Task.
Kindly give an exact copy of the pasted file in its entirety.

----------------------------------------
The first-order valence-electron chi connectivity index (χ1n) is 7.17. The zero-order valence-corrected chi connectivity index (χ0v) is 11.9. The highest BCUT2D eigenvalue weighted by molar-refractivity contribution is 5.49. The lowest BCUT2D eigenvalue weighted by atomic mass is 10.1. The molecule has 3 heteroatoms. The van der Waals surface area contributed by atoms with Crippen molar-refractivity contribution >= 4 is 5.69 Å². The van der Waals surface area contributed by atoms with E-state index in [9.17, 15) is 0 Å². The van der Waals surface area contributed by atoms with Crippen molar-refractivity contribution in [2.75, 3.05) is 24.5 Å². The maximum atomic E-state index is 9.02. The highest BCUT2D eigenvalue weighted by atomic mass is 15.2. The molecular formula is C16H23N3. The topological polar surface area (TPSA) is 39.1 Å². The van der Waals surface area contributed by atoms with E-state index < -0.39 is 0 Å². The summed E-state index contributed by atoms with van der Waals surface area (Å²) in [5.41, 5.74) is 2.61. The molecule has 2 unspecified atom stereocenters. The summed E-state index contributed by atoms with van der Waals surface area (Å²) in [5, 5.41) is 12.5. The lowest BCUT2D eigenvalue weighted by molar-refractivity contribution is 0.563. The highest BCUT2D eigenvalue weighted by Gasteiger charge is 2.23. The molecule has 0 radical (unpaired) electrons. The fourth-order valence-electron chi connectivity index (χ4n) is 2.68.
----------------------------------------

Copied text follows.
The first-order valence-electron chi connectivity index (χ1n) is 7.17. The zero-order valence-corrected chi connectivity index (χ0v) is 11.9. The highest BCUT2D eigenvalue weighted by molar-refractivity contribution is 5.49. The lowest BCUT2D eigenvalue weighted by atomic mass is 10.1. The molecule has 3 heteroatoms. The van der Waals surface area contributed by atoms with Crippen molar-refractivity contribution >= 4 is 5.69 Å². The van der Waals surface area contributed by atoms with E-state index in [9.17, 15) is 0 Å². The van der Waals surface area contributed by atoms with Crippen molar-refractivity contribution in [2.75, 3.05) is 24.5 Å². The maximum atomic E-state index is 9.02. The highest BCUT2D eigenvalue weighted by atomic mass is 15.2. The molecular formula is C16H23N3. The topological polar surface area (TPSA) is 39.1 Å². The van der Waals surface area contributed by atoms with E-state index < -0.39 is 0 Å². The summed E-state index contributed by atoms with van der Waals surface area (Å²) in [5.41, 5.74) is 2.61. The molecule has 2 unspecified atom stereocenters. The summed E-state index contributed by atoms with van der Waals surface area (Å²) in [5, 5.41) is 12.5. The lowest BCUT2D eigenvalue weighted by molar-refractivity contribution is 0.563. The highest BCUT2D eigenvalue weighted by Gasteiger charge is 2.23. The molecule has 0 radical (unpaired) electrons. The fourth-order valence-electron chi connectivity index (χ4n) is 2.68.